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This side and that. (02/2023)

A fun way to the perfect career.

Text: Béatrice Koch

The digital tool “like2be” helps young adults learn even more about familiar jobs and discover new career options. It also allows them to explore their personal interests – and have fun along the way.

Illustration of the game "like2be"
Like2be helps young people learn about different professions and match their requirements with their own skills and interests. (Image: like2be, Interdisciplinary Center for Gender Studies, University of Bern)

Choosing a career is a process that starts at a very early age, explains Christopher Keller. He is a doctoral researcher at the Institute for Educational Sciences at the University of Basel (IBW), and his research focuses on serious games and game-based learning in the classroom. “As children, we tend to gravitate toward the careers of our relatives, acquaintances and other role models. We’re also influenced by the attitudes those in our social environment express about a particular profession: Is the job highly respected, is it well paid? What kinds of people normally do this job? All these factors influence our career choices later on.”

In grades six through nine – the lower secondary level – things become more serious. During these years, students lay the foundation for their professional lives. Poor academic performance and a lack of parental engagement limit their options: “That’s when a career choice can turn into a career compromise,” says Keller.

It also frequently leads to students dropping out of education altogether. Another major factor that limits career choices is gender stereotyping, which students absorb from a young age – often subconsciously.

Consequently, children’s typical dream careers haven’t changed much for generations: Little girls still want to be vets while little boys want to be astronauts or firemen. Keller emphasizes: “Even the terms ‘fireman’ or ‘stewardess’ suggest that only men or women, respectively, are allowed to do the job in question.” These stereotypes can be persistent, and they continue to lead to more young men pursuing technical careers or skilled trades while encouraging young women to opt for jobs in the social or arts sectors.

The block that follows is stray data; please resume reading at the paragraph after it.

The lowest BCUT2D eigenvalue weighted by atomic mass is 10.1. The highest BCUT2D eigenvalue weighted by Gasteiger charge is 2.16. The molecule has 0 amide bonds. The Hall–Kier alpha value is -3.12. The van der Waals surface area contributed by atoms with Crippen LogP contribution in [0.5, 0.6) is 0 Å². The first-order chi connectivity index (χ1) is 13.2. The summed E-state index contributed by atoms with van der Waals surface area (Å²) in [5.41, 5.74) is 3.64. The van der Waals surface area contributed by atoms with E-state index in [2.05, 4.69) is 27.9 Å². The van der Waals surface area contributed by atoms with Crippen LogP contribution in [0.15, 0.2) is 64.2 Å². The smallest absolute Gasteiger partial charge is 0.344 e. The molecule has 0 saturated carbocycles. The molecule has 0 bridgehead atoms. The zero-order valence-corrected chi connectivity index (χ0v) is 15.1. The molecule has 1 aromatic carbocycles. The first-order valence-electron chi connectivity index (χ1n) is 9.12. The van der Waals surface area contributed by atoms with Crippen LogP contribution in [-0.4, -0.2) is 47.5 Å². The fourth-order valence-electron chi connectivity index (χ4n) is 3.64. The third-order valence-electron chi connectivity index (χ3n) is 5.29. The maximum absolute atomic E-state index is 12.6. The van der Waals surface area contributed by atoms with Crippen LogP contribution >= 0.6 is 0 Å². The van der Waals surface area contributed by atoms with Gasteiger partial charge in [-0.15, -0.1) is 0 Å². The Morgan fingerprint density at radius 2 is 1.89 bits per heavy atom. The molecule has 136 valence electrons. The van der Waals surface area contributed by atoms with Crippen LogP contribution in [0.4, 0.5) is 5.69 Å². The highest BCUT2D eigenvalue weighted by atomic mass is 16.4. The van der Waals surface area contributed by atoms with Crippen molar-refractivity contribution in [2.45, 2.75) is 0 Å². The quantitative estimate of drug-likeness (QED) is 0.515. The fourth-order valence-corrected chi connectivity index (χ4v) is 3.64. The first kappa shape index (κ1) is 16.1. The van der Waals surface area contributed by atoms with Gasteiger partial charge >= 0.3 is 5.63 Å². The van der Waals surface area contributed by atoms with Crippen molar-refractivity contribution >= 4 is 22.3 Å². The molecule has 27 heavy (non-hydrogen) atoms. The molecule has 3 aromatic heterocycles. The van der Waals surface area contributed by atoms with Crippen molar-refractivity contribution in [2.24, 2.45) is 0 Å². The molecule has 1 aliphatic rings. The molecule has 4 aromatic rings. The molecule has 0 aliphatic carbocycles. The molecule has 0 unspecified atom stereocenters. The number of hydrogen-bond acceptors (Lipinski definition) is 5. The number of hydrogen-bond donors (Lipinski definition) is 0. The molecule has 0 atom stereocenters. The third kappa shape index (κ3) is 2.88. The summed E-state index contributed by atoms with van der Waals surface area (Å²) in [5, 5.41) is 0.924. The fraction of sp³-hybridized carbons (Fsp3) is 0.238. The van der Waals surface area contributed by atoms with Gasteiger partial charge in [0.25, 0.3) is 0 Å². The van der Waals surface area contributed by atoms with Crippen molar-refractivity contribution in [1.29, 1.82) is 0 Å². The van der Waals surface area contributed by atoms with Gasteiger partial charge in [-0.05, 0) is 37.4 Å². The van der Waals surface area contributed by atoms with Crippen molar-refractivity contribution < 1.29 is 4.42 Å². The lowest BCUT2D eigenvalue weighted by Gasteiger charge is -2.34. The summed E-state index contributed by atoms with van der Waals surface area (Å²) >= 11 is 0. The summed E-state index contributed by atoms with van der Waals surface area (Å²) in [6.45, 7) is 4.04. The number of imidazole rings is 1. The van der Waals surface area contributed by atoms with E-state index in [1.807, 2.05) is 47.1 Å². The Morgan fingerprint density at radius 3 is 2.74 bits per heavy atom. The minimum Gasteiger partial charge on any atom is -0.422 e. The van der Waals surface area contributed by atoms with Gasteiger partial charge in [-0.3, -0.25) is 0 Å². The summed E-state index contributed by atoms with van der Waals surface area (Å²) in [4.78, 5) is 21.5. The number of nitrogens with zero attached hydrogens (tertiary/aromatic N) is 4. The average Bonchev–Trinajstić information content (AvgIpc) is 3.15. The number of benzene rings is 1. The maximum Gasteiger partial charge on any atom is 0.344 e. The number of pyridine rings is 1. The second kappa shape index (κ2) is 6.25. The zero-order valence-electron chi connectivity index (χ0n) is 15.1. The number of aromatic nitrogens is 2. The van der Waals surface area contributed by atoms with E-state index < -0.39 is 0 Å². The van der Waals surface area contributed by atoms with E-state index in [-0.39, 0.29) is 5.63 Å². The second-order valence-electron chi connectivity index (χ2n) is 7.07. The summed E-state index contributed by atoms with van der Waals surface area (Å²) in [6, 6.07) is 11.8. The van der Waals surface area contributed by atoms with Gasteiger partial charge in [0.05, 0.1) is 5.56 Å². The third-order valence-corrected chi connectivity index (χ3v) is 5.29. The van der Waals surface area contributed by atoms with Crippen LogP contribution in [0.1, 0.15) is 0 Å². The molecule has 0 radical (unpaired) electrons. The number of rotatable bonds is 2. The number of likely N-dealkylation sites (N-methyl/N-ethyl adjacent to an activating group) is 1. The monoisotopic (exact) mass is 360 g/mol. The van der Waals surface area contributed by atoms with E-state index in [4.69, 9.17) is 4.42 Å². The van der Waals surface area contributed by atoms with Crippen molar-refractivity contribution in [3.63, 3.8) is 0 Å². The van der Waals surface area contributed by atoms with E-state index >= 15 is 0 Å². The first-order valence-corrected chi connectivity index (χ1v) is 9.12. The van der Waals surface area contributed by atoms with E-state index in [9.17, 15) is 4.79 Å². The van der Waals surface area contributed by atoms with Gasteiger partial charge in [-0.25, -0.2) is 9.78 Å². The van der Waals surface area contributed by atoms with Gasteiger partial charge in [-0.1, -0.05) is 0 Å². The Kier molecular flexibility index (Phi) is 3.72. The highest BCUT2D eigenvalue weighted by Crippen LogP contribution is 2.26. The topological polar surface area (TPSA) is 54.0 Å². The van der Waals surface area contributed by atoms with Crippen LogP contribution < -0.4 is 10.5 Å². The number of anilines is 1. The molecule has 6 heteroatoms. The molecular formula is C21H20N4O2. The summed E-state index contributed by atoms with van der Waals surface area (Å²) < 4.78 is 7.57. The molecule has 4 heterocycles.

In the role of a career counselor.

To support young people through the process of choosing a career, the subject Career Orientation was added to the Swiss school curriculum, known as Lehrplan 21. That’s where like2be comes into play: Like2be is what is known as a serious game – a game that is not just for entertainment but for learning as well – and it was specially developed for students at the lower secondary level.

In this digital learning game, they slip into the role of a career counselor, studying job applications and attempting to match applicants with a suitable job or educational opportunity. Players are exposed to careers that become less and less familiar as the game progresses, and in this way, they learn that career paths aren’t always linear.

By studying the qualification profiles of the different professions, they unconsciously make connections with their own lives. “Like2be has three objectives,” says Keller: “It aims to broaden teenagers’ horizons when it comes to choosing a career, encourage them to think critically about their own professional skills, interests and wishes, and help them come to grips with gender roles and the typical gender profiles of various jobs.”

Broadening professional horizons.

To test the effectiveness of like2be, Christopher Keller performed numerous studies at the IBW. The largest study to date, conducted in 2021, gathered data from 809 participants – lower secondary students at all academic levels across six German-speaking Swiss cantons. Participants were divided into three groups: One group didn’t use like2be at all while the second group played the game without any instructions. The third group played like2be according to methodological and didactic instructions provided by teachers, used supplementary learning material and expanded on their experiences in the classroom.

 According to Keller, the results of the study showed that the game fulfilled its first two objectives: “By using like2be, the students deepened their knowledge about certain careers and discovered new ones. The game also encouraged them to consider whether or not certain professions suited them.” The study didn’t provide proof of increased awareness of gender-neutral career choices to the extent that the researchers had hoped: “We suspect that the duration of use in this experiment was too short to disrupt ingrained patterns of gender stereotyping.”

Yet, the findings did show that participant learning was particularly effective when like2be was played within the framework of a methodological and didactic teaching concept. “It's important to discuss and expand upon students’ experiences with the game in the classroom,” recommends Keller. Using supplementary analog teaching materials also leads to far better learning outcomes than like2be does on its own without additional opportunities for application. Like2be not only provides young people with new insights into the professional world – it's also simply just fun: “The students really enjoyed playing it and they want the chance to play it again.”

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